By the mid-1800s the pearl trade dominated the Gulf, but after the invention of the cultured pearl and the Great Depression in the 1930s, demand for the pearl collapsed. The discovery of oil in the Gulf soon after shifted jobs back to the land, and pearl diving and its traditions almost completely disappeared. "We got so many shells, but unfortunately not too many pearls, though there were seven or eight large pearls from Kuwait," the club's chairman, Mr al Fahad, said.

The frugal lifestyle on the boats could not contrast more sharply with the normal lives of the young sailors, many of whom come from Kuwait's wealthy classes, including the royal family. Mr al Fahad said the festival teaches the young men respect and discipline. "They have to have their hair cut short and kiss the heads of their elders," he said. "They have to learn how to swim, learn the names of the ships and the traditional songs, and they're not allowed to smoke."

"Many of the captain's started when they were aged 10 and now they're fathers. They usually work their way up through the ranks." The young Kuwaitis start as cleaners and then move up to saib, who stays on deck and reels in ropes attached to the diver and his basket of oysters. After that, they will take the roles of ghawwa, or diver, naib nakhuda, vice captain, and eventually become the nakhuda, captain. Such promotions can take years.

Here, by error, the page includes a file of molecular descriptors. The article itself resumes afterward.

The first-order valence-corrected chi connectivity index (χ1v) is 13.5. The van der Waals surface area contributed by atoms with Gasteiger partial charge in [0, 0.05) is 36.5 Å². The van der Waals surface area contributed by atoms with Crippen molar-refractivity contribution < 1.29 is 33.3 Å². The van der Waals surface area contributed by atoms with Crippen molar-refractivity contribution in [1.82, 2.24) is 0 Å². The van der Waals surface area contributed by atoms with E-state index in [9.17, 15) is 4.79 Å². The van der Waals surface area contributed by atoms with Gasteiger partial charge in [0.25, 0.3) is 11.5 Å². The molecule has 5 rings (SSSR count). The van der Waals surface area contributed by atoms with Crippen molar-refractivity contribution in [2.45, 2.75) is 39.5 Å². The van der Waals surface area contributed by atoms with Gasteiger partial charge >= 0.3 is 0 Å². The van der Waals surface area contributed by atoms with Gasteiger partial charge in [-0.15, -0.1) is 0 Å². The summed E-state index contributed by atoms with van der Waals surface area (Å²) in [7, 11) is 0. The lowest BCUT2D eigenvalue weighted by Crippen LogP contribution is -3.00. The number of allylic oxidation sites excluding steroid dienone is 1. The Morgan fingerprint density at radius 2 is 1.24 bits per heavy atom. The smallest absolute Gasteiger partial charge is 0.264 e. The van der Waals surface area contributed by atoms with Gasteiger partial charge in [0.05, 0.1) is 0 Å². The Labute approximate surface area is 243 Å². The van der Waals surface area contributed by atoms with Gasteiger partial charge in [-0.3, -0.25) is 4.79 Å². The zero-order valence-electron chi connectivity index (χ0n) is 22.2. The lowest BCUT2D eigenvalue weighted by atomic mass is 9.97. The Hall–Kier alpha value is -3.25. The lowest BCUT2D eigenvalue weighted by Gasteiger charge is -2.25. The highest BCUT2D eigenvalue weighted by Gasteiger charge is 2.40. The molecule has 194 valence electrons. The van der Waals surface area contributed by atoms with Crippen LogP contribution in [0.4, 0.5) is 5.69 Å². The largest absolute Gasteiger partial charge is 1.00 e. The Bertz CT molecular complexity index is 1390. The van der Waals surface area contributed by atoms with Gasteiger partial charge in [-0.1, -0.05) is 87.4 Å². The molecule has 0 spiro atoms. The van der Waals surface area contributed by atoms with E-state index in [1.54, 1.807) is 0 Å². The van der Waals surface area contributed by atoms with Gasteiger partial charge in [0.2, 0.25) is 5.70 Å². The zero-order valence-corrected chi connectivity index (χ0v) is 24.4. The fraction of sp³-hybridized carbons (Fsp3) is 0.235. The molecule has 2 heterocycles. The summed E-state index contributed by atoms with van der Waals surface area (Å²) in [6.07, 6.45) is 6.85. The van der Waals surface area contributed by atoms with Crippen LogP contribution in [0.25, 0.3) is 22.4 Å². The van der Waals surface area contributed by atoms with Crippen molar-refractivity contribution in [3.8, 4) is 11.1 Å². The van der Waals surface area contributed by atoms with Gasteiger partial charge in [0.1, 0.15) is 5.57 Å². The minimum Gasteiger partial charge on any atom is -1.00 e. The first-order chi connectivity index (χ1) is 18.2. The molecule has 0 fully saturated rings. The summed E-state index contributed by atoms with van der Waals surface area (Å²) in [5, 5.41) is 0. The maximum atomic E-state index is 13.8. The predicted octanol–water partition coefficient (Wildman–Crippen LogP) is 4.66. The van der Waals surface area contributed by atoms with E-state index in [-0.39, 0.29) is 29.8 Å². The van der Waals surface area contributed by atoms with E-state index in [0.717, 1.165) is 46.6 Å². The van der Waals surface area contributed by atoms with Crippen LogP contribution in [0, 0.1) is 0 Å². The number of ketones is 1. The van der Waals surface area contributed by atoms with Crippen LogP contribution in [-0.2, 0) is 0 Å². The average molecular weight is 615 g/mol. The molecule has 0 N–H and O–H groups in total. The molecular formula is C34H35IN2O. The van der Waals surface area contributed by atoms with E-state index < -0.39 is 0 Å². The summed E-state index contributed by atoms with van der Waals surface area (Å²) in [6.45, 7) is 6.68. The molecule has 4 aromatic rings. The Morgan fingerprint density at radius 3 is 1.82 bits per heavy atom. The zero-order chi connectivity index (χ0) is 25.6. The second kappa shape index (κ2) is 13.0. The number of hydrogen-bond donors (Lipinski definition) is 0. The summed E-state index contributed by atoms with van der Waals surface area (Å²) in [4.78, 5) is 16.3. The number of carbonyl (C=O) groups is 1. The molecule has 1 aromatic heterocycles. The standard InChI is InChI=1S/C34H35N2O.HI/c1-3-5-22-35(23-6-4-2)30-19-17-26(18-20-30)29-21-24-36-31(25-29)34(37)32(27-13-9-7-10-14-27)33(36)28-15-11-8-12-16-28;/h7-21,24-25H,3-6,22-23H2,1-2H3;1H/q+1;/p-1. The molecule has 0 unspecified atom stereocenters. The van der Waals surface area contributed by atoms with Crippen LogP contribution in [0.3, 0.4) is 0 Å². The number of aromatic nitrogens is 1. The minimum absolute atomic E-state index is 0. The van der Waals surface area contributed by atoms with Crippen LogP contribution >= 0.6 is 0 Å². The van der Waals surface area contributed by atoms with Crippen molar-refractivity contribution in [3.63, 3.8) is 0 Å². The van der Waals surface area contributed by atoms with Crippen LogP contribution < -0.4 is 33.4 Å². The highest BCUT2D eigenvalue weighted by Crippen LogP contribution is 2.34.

The billowing, triangular sails of the 11 dhows were an impressive sight as the ships, each with a crew of between 10 and 15, made their way to the oyster beds on Tuesday. The importance of the saib's rope became apparent as the divers were tossed around by the rough sea. If a swimmer became exhausted, a line attached to his partner might be his only hope of getting back to the dhow. The ghawwas dived to the seabed a couple of metres beneath the surface with only a wooden nose clip and a weight to ease their descent. Once at the bottom, they needed all of their skill to find the shells in the murky water.

Their catch was brought to the fleet's large dhow to be cracked open by dozens of the club's young trainees. The process is facilitated by leaving the shells for three days first, so the stench of rotten oysters filled the air around the boat. Ali al Qabandi, the head of the festival's committee, sat on a platform overlooking the deck, receiving the pearls as the young Kuwaitis found them. "This is the first time any pearl diving ship has gone to another GCC country since the discovery of oil" in 1938, he said. "We want to make this culture alive again."

Back at the welcome-home party on the beach, Kuwaitis supported their relatives' mission, but also expressed their concerns. "I worry about them," said Ibrahim al Sayyar, whose brother, father and nephew were on the dhows. "This is the sea. You never know what will happen. They go every year and when they do I'm very sad because the house is so quiet, but today the whole family will come to my house to celebrate their return."